That’s a hard thing to sit with as a helper and as a White person. Us White people like to fix. We like to do. We like to feel closure. We like to FEEL like we did the “right” thing, sometimes more so than we like to DO the “right” thing.
But our job as healers is not to fix. It is to witness and provide space and to empower. We cannot take away the pain or reality of racism and oppression (though, yes, we should continue to fight for social justice). We must be willing to hold space for the discomfort of not being able to be what we’re not, the discomfort of being what/who we are, and the discomfort of not being able to take away the pain, fear, and trauma that folks have experienced or are still experiencing. Including pain, fear, and trauma that may be associated with our own Whiteness or other privilege.
I am not a *good* White person.
Let me say, again, that boundaries are important to learn, especially for folks that grew up with their boundaries or consent not being honored.
But, here’s what I’ve often noticed about my fellow White women with regards to boundaries. We have tended to misuse them and gaslight others with them. To use them as a weapon that harms others who are already hurting. Here’s a classic example of what I’ve witnessed and experienced myself (and if I’m honest, likely done myself to others):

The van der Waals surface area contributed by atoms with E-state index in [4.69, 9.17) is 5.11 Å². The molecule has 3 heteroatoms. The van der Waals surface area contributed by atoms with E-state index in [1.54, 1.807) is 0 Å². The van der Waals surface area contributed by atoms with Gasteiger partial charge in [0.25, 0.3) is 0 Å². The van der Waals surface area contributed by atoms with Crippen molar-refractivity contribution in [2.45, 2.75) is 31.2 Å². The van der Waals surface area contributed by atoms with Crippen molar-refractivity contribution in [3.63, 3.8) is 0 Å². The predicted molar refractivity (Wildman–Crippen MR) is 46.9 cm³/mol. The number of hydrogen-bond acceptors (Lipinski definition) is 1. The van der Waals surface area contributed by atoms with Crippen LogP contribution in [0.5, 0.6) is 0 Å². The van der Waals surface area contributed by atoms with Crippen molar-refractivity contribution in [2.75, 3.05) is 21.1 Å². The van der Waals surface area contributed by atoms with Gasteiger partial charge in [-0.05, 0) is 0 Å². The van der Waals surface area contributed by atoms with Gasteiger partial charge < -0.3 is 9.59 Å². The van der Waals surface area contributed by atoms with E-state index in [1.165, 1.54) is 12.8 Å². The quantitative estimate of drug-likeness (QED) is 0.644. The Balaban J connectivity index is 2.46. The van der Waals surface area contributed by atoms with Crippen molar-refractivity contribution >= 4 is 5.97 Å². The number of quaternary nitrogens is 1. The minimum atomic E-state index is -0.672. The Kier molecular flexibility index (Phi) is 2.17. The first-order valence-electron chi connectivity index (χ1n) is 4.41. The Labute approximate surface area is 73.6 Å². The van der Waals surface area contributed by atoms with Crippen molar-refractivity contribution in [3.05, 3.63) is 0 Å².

Person 1 (with power) says harmful, hurtful things
Person 2 (with less power) responds/attempts to respond
Person 1 (with power) interrupts or before person has a chance, says: “Sorry, this is my boundary” and shuts down exchange before Person 2 can finish.
I’ve seen this same exchange in real life encounters, in classrooms, and within facebook groups, where marginalized individuals may have expended a lot of emotional labor in explaining or responding to an inquiry or comment by a person with power/privilege, who then deletes their comments, shuts the comments down, or deletes the entire thread to begin with, essentially erasing the time, effort, and emotional labor of the responder.